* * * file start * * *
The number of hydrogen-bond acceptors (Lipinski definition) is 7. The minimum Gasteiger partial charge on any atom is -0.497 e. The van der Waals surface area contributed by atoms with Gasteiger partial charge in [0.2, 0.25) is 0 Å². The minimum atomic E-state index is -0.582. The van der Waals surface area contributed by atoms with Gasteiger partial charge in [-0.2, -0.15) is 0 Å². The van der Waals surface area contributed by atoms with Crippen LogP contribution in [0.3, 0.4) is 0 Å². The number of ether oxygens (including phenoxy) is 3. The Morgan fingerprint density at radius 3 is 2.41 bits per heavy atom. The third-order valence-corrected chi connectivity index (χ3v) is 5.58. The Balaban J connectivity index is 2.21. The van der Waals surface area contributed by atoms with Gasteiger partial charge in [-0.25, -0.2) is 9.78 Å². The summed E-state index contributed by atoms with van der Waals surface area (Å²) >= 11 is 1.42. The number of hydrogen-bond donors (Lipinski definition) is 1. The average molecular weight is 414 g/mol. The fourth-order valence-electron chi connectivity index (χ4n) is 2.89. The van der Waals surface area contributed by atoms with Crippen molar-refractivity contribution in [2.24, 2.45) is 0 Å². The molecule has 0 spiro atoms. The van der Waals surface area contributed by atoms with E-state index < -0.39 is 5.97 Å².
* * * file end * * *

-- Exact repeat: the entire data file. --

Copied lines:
The number of hydrogen-bond acceptors (Lipinski definition) is 7. The minimum Gasteiger partial charge on any atom is -0.497 e. The van der Waals surface area contributed by atoms with Gasteiger partial charge in [0.2, 0.25) is 0 Å². The minimum atomic E-state index is -0.582. The van der Waals surface area contributed by atoms with Gasteiger partial charge in [-0.2, -0.15) is 0 Å². The van der Waals surface area contributed by atoms with Crippen LogP contribution in [0.3, 0.4) is 0 Å². The number of ether oxygens (including phenoxy) is 3. The Morgan fingerprint density at radius 3 is 2.41 bits per heavy atom. The third-order valence-corrected chi connectivity index (χ3v) is 5.58. The Balaban J connectivity index is 2.21. The van der Waals surface area contributed by atoms with Gasteiger partial charge in [-0.25, -0.2) is 9.78 Å². The summed E-state index contributed by atoms with van der Waals surface area (Å²) >= 11 is 1.42. The number of hydrogen-bond donors (Lipinski definition) is 1. The average molecular weight is 414 g/mol. The fourth-order valence-electron chi connectivity index (χ4n) is 2.89. The van der Waals surface area contributed by atoms with Crippen molar-refractivity contribution in [2.24, 2.45) is 0 Å². The molecule has 0 spiro atoms. The van der Waals surface area contributed by atoms with E-state index < -0.39 is 5.97 Å².